April 28, 2022
As global streaming leader Netflix retools its business model to accommodate a less expensive, ad-supported subscription tier, the industry is turning its attention to FAST service (free ad-supported streaming television). It’s part of the process of accommodating linear television for the streaming age. Pluto TV, a division of Paramount Global, managed to hit the $1 billion revenue mark last year without any paying subscribers and tallied over 64 million monthly active users as of December 2021. Not too shabby for a service that was not taken very seriously when it launched on April Fool’s Day 2014.
In January 2019, Paramount parent Viacom purchased Pluto from founder Tom Ryan for just $340 million. At the time, Viacom was merging with CBS to rebrand as Paramount Global and was able to bring Pluto into its orbit for only about 1 percent of merged entity’s market cap, a deal that now seems prescient. Ryan was named president and CEO of streaming for Paramount Global in March 2020.
“Pluto is no dwarf in the streaming universe and neither is FAST,” writes IndieWire, citing a recent Variety Intelligence Platform report that projects the rapidly growing U.S. FAST market will be “worth between $5.3 billion to $6.1 billion by 2025,” an increase of between 646 percent and 763 percent when compared to 2019.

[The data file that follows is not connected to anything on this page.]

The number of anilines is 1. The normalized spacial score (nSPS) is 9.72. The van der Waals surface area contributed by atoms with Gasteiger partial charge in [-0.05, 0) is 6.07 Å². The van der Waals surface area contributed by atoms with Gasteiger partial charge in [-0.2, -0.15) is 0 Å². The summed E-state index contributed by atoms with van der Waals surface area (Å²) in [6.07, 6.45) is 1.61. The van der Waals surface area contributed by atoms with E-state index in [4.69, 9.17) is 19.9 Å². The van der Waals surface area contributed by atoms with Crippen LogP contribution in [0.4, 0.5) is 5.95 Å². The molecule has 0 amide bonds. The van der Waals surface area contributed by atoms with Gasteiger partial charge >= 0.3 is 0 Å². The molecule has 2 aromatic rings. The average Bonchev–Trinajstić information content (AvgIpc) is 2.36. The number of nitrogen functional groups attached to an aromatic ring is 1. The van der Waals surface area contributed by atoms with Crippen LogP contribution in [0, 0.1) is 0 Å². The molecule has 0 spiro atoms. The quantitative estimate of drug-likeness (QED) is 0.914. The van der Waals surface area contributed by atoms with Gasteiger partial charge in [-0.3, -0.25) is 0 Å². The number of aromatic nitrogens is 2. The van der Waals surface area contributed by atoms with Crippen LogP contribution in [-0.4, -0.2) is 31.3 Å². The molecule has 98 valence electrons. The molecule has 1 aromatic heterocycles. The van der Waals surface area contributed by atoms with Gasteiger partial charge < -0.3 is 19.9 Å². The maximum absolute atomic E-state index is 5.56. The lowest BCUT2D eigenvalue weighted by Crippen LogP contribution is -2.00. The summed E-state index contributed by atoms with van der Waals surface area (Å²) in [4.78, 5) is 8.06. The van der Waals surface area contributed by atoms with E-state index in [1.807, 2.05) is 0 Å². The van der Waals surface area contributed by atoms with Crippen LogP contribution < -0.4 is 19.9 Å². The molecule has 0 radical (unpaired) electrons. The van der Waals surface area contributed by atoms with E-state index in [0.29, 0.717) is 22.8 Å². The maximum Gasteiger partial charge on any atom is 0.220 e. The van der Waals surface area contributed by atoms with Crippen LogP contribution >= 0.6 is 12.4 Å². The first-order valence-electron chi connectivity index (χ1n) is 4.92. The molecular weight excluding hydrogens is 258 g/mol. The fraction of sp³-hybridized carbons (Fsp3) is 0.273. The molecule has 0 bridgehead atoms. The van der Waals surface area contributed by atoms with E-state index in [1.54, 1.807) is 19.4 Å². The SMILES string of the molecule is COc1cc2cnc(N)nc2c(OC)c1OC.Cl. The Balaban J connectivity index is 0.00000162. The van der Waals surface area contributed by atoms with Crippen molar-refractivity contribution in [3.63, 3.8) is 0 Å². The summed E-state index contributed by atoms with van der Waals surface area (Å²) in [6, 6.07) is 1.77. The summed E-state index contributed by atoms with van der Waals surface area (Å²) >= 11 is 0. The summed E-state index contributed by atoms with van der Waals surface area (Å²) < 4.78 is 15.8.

“According to eMarketer, the value of the entire linear and connected TV industry will exceed $93 billion that same year,” IndieWire says.
When Ryan launched Pluto TV eight years ago, the streaming business “was entirely on-demand, paid-subscription, and ‘advertising was going the way of the dodo,’” Ryan told IndieWire. The company initially used YouTube’s API, but today “it’s a popular drop-in service (go to pluto.tv and content starts playing — no registration required),” says IndieWire, describing “hundreds of ‘live,’ linear channels with a robust on-demand library” available through the service.
All that equated to about 4 percent of linear-channel advertising for Pluto, according to IndieWire, defining the category as “actual linear TV plus FAST streaming.” Also competing for a slice of the FAST pie are Fox’s Tubi TV and Amazon’s Freevee (recently rebranded from IMDb TV). NBC’s Peacock, as well Sling TV and The Roku Channel, also offer ad-supported streaming tiers free to consumers.
Varous smart TV manufacturers — among them Samsung, LG and Vizio — offer white-label FAST tiers integrated in their menus.